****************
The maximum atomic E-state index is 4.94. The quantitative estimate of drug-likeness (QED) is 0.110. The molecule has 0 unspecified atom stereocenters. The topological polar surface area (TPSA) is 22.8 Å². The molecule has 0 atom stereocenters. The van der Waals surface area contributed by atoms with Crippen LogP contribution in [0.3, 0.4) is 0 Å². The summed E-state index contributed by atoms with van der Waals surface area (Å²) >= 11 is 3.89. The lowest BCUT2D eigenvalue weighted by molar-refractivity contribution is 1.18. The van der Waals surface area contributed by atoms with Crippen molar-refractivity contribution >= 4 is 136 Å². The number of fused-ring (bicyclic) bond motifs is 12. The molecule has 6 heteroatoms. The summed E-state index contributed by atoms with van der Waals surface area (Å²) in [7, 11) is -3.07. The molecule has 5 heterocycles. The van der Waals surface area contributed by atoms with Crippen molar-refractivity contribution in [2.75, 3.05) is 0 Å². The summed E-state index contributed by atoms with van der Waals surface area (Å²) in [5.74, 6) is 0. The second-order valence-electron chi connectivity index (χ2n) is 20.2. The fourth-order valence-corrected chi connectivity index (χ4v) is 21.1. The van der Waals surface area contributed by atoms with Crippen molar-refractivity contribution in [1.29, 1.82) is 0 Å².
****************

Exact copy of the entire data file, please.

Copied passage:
The maximum atomic E-state index is 4.94. The quantitative estimate of drug-likeness (QED) is 0.110. The molecule has 0 unspecified atom stereocenters. The topological polar surface area (TPSA) is 22.8 Å². The molecule has 0 atom stereocenters. The van der Waals surface area contributed by atoms with Crippen LogP contribution in [0.3, 0.4) is 0 Å². The summed E-state index contributed by atoms with van der Waals surface area (Å²) >= 11 is 3.89. The lowest BCUT2D eigenvalue weighted by molar-refractivity contribution is 1.18. The van der Waals surface area contributed by atoms with Crippen molar-refractivity contribution >= 4 is 136 Å². The number of fused-ring (bicyclic) bond motifs is 12. The molecule has 6 heteroatoms. The summed E-state index contributed by atoms with van der Waals surface area (Å²) in [7, 11) is -3.07. The molecule has 5 heterocycles. The van der Waals surface area contributed by atoms with Crippen molar-refractivity contribution in [2.75, 3.05) is 0 Å². The summed E-state index contributed by atoms with van der Waals surface area (Å²) in [5.74, 6) is 0. The second-order valence-electron chi connectivity index (χ2n) is 20.2. The fourth-order valence-corrected chi connectivity index (χ4v) is 21.1. The van der Waals surface area contributed by atoms with Crippen molar-refractivity contribution in [1.29, 1.82) is 0 Å².